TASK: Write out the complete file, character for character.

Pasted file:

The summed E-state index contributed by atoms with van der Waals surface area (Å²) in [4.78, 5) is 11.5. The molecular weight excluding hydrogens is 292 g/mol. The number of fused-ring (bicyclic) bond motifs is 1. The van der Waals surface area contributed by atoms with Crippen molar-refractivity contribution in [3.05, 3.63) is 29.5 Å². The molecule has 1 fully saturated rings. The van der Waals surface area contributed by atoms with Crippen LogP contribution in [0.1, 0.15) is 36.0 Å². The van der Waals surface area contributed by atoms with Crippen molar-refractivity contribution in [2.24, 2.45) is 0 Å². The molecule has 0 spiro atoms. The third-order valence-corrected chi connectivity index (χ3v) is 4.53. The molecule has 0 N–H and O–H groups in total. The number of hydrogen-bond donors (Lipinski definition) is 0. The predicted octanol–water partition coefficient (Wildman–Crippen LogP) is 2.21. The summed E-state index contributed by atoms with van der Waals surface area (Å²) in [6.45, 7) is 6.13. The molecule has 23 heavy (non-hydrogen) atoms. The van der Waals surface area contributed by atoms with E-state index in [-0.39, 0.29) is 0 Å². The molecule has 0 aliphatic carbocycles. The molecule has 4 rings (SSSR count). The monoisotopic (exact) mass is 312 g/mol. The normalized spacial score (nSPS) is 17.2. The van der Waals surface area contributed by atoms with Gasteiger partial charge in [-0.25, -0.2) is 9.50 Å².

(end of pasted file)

The summed E-state index contributed by atoms with van der Waals surface area (Å²) in [4.78, 5) is 11.5. The molecular weight excluding hydrogens is 292 g/mol. The number of fused-ring (bicyclic) bond motifs is 1. The van der Waals surface area contributed by atoms with Crippen molar-refractivity contribution in [3.05, 3.63) is 29.5 Å². The molecule has 1 fully saturated rings. The van der Waals surface area contributed by atoms with Crippen LogP contribution in [0.1, 0.15) is 36.0 Å². The van der Waals surface area contributed by atoms with Crippen molar-refractivity contribution in [2.24, 2.45) is 0 Å². The molecule has 0 spiro atoms. The third-order valence-corrected chi connectivity index (χ3v) is 4.53. The molecule has 0 N–H and O–H groups in total. The number of hydrogen-bond donors (Lipinski definition) is 0. The predicted octanol–water partition coefficient (Wildman–Crippen LogP) is 2.21. The summed E-state index contributed by atoms with van der Waals surface area (Å²) in [6.45, 7) is 6.13. The molecule has 23 heavy (non-hydrogen) atoms. The van der Waals surface area contributed by atoms with E-state index in [-0.39, 0.29) is 0 Å². The molecule has 0 aliphatic carbocycles. The molecule has 4 rings (SSSR count). The monoisotopic (exact) mass is 312 g/mol. The normalized spacial score (nSPS) is 17.2. The van der Waals surface area contributed by atoms with Gasteiger partial charge in [-0.25, -0.2) is 9.50 Å².